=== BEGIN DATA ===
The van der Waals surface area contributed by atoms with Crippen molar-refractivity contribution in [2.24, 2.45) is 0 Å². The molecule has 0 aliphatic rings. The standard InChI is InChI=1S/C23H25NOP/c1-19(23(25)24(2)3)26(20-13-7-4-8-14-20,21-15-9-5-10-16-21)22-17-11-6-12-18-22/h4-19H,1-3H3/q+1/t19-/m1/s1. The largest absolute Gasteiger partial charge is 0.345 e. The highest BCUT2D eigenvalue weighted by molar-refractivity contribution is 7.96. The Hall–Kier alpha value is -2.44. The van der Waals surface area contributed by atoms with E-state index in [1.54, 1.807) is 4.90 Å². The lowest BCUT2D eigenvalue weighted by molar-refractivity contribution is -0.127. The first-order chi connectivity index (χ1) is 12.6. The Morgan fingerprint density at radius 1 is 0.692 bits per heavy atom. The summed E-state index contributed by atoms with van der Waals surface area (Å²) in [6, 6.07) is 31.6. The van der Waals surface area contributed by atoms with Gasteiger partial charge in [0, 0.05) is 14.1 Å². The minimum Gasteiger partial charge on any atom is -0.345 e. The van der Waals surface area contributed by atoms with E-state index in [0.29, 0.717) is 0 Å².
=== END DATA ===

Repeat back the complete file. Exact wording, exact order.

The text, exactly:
The van der Waals surface area contributed by atoms with Crippen molar-refractivity contribution in [2.24, 2.45) is 0 Å². The molecule has 0 aliphatic rings. The standard InChI is InChI=1S/C23H25NOP/c1-19(23(25)24(2)3)26(20-13-7-4-8-14-20,21-15-9-5-10-16-21)22-17-11-6-12-18-22/h4-19H,1-3H3/q+1/t19-/m1/s1. The largest absolute Gasteiger partial charge is 0.345 e. The highest BCUT2D eigenvalue weighted by molar-refractivity contribution is 7.96. The Hall–Kier alpha value is -2.44. The van der Waals surface area contributed by atoms with E-state index in [1.54, 1.807) is 4.90 Å². The lowest BCUT2D eigenvalue weighted by molar-refractivity contribution is -0.127. The first-order chi connectivity index (χ1) is 12.6. The Morgan fingerprint density at radius 1 is 0.692 bits per heavy atom. The summed E-state index contributed by atoms with van der Waals surface area (Å²) in [6, 6.07) is 31.6. The van der Waals surface area contributed by atoms with Gasteiger partial charge in [0, 0.05) is 14.1 Å². The minimum Gasteiger partial charge on any atom is -0.345 e. The van der Waals surface area contributed by atoms with E-state index in [0.29, 0.717) is 0 Å².